Disaster recovery vs. cloud backup – what's the difference? | C2C Community

Disaster recovery vs. cloud backup – what's the difference?

  • 11 May 2022
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Data loss and security breaches are becoming increasingly common events in today’s world. It is not a matter of when, but if a disaster of any kind will happen.  

All of an organization’s information must be protected and readily available at all times in order for a business to survive. Considering this fact, the importance of backups cannot be overestimated. 

However, while backing up vital data is an integral part of any business’s IT strategy, having backups − whether they are a cloud backup or on-prem − is not the same as having a disaster recovery plan. Differentiating backup from disaster recovery can help you develop effective strategies for avoiding the consequences of downtime and business disruptions.

Understanding the basics of backup and disaster recovery is critical for minimizing the impact of unplanned downtime on your business. 

Across all industries, organizations recognize that downtime can quickly result in lost sales and revenue, interrupted service, possible supply chain disruptions and loss of reputation due to bad press about an outage. Unfortunately, natural disasters, human error, security breaches and ransomware attacks can all jeopardize the availability of IT resources. 

Any downtime can disrupt customer interactions, employee productivity, destroy data and freeze business processes.

What's the difference between data backup and disaster recovery?

There’s an important distinction between backup and disaster recovery. Backup is the process of making an extra copy (or multiple copies) of data. You back up data to protect it. Disaster recovery, on the other hand, refers to the plan and processes for quickly re-establishing access to applications, data, and IT resources after an outage.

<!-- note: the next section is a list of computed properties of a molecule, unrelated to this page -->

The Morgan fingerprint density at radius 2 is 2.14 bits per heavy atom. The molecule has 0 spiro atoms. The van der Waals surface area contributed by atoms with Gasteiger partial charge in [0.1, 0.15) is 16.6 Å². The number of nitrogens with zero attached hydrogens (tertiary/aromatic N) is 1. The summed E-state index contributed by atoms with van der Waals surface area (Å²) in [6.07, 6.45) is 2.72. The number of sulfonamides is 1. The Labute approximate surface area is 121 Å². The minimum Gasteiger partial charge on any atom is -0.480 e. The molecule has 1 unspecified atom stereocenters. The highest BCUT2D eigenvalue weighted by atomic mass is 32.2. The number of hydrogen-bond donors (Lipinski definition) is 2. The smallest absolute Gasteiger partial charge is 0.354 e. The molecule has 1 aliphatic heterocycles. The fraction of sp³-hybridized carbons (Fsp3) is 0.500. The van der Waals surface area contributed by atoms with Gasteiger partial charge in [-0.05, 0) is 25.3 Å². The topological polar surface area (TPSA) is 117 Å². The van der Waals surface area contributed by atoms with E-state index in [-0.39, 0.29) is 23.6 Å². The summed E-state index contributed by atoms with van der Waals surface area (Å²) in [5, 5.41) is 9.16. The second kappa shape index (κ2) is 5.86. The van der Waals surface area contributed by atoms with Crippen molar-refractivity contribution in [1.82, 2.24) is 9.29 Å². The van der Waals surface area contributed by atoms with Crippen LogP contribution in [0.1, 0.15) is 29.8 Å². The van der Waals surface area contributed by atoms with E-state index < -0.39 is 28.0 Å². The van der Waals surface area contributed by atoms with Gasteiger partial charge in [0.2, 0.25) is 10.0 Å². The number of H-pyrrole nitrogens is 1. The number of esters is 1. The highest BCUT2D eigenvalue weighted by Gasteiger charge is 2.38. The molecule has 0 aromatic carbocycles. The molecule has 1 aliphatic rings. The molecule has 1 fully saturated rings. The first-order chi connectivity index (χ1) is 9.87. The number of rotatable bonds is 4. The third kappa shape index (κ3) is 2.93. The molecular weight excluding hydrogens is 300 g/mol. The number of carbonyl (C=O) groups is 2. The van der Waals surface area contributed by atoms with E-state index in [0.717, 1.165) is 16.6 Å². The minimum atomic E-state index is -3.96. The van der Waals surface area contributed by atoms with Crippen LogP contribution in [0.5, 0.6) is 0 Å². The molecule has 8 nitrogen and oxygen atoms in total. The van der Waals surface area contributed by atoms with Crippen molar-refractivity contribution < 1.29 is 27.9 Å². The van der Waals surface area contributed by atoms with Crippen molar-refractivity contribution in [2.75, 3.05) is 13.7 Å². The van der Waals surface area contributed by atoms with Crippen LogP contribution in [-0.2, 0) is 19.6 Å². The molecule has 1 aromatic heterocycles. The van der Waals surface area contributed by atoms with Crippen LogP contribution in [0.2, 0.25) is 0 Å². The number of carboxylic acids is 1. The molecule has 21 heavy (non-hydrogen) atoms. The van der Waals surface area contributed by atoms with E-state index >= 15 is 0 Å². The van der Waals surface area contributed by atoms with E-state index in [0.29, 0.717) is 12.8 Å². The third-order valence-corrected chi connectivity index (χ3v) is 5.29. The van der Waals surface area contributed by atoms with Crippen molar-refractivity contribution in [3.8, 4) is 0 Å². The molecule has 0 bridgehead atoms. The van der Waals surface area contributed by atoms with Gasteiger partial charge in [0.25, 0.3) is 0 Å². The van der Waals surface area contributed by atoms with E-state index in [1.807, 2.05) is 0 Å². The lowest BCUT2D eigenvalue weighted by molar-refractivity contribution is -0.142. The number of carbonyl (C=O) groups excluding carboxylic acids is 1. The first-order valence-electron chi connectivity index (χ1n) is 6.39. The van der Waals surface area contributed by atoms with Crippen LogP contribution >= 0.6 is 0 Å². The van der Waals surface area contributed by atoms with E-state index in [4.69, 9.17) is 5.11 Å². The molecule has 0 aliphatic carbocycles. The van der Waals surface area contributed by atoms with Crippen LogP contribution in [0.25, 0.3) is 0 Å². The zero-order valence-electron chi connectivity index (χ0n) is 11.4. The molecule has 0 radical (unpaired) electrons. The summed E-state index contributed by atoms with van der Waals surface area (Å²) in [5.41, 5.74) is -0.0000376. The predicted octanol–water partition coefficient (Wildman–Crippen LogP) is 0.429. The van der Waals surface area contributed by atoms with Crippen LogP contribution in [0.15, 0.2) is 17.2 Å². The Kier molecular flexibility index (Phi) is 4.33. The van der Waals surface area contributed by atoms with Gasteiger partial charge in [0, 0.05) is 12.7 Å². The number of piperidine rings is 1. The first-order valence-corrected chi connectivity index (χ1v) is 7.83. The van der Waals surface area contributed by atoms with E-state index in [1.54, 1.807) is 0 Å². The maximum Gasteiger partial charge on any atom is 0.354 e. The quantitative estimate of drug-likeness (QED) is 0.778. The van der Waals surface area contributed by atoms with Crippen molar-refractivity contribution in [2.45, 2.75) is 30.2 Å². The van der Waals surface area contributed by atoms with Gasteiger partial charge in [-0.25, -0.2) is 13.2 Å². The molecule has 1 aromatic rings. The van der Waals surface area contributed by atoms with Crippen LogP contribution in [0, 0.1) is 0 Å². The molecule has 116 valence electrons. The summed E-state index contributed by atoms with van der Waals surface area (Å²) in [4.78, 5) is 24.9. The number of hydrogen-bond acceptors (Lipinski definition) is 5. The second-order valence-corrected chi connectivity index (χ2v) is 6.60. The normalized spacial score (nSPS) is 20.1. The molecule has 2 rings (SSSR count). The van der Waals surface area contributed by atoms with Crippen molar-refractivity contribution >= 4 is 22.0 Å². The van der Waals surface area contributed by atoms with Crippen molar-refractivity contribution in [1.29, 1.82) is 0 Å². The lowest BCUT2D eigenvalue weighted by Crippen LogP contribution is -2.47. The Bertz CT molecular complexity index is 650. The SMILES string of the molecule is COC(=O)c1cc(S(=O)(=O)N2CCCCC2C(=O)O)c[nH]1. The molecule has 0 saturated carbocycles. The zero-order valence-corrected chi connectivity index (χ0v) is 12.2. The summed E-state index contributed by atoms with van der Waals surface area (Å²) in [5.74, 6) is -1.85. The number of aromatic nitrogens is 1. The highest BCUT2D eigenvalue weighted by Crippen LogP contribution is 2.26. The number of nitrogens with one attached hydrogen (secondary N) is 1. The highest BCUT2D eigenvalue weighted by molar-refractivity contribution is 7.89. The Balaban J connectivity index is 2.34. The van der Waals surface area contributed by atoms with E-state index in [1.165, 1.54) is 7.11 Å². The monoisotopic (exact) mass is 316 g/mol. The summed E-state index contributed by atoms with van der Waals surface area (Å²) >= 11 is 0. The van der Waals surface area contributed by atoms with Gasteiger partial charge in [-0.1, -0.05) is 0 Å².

With a backup strategy you might need to restore backup data if you encounter an accidental deletion, database corruption, or problem with a software upgrade.  It is important to have a backup solution in place. 

Backup protects your data in case of theft (a single laptop to office break-ins), employee accidents (deletion of an important file), or a technical issue (crashed hard drive). With this protection, you can access a copy of your data and restore it easily.

A disaster recovery plan might involve switching over to a redundant set of servers and storage systems until your primary data center is functional again.  Don’t get caught up on the term “disaster” and believe it has to be a major incident. 

A disaster can be your entire network crashes and your employees can no longer work for the day (or longer). With a disaster recovery plan, your employees can continue to work by using the mirrored system. With your employees set, your IT works on fixing the problem with the original network. 

Having an inadequate DR plan can negatively impact your organization leading to interrupted service, lost sales and revenue, high costs, potential supply chain disruptions along with possible loss of reputation due to the bad press around an outage.

Some organizations mistake backup for disaster recovery. But as they may discover after a serious outage, simply having copies of data doesn’t mean you can keep your business running. To ensure business continuity, you need a robust, tested disaster recovery plan.


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